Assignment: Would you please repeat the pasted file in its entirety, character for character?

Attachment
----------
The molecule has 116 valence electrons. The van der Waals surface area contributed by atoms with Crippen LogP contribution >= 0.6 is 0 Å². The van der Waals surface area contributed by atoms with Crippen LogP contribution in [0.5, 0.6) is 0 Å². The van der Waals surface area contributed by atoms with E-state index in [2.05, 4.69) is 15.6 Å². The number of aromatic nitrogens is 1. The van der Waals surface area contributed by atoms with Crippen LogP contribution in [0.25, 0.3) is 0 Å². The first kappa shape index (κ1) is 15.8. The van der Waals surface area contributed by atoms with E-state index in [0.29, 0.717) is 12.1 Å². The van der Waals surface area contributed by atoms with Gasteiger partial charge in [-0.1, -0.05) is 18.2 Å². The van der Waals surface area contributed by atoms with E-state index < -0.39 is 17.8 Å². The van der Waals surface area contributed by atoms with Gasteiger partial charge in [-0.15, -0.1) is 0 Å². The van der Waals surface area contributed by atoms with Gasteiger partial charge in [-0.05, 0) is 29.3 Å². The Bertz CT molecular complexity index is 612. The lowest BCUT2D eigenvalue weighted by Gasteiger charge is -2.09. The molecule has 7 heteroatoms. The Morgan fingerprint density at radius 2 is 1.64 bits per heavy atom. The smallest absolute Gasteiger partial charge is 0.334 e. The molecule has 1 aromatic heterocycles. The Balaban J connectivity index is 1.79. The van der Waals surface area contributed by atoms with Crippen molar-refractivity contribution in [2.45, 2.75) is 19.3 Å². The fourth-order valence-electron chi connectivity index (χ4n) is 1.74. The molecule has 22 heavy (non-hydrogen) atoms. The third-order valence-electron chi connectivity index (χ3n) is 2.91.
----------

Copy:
The molecule has 116 valence electrons. The van der Waals surface area contributed by atoms with Crippen LogP contribution >= 0.6 is 0 Å². The van der Waals surface area contributed by atoms with Crippen LogP contribution in [0.5, 0.6) is 0 Å². The van der Waals surface area contributed by atoms with E-state index in [2.05, 4.69) is 15.6 Å². The number of aromatic nitrogens is 1. The van der Waals surface area contributed by atoms with Crippen LogP contribution in [0.25, 0.3) is 0 Å². The first kappa shape index (κ1) is 15.8. The van der Waals surface area contributed by atoms with E-state index in [0.29, 0.717) is 12.1 Å². The van der Waals surface area contributed by atoms with Gasteiger partial charge in [-0.1, -0.05) is 18.2 Å². The van der Waals surface area contributed by atoms with E-state index < -0.39 is 17.8 Å². The van der Waals surface area contributed by atoms with Gasteiger partial charge in [-0.15, -0.1) is 0 Å². The van der Waals surface area contributed by atoms with Gasteiger partial charge in [-0.05, 0) is 29.3 Å². The Bertz CT molecular complexity index is 612. The lowest BCUT2D eigenvalue weighted by Gasteiger charge is -2.09. The molecule has 7 heteroatoms. The Morgan fingerprint density at radius 2 is 1.64 bits per heavy atom. The smallest absolute Gasteiger partial charge is 0.334 e. The molecule has 1 aromatic heterocycles. The Balaban J connectivity index is 1.79. The van der Waals surface area contributed by atoms with Crippen molar-refractivity contribution in [2.45, 2.75) is 19.3 Å². The fourth-order valence-electron chi connectivity index (χ4n) is 1.74. The molecule has 22 heavy (non-hydrogen) atoms. The third-order valence-electron chi connectivity index (χ3n) is 2.91.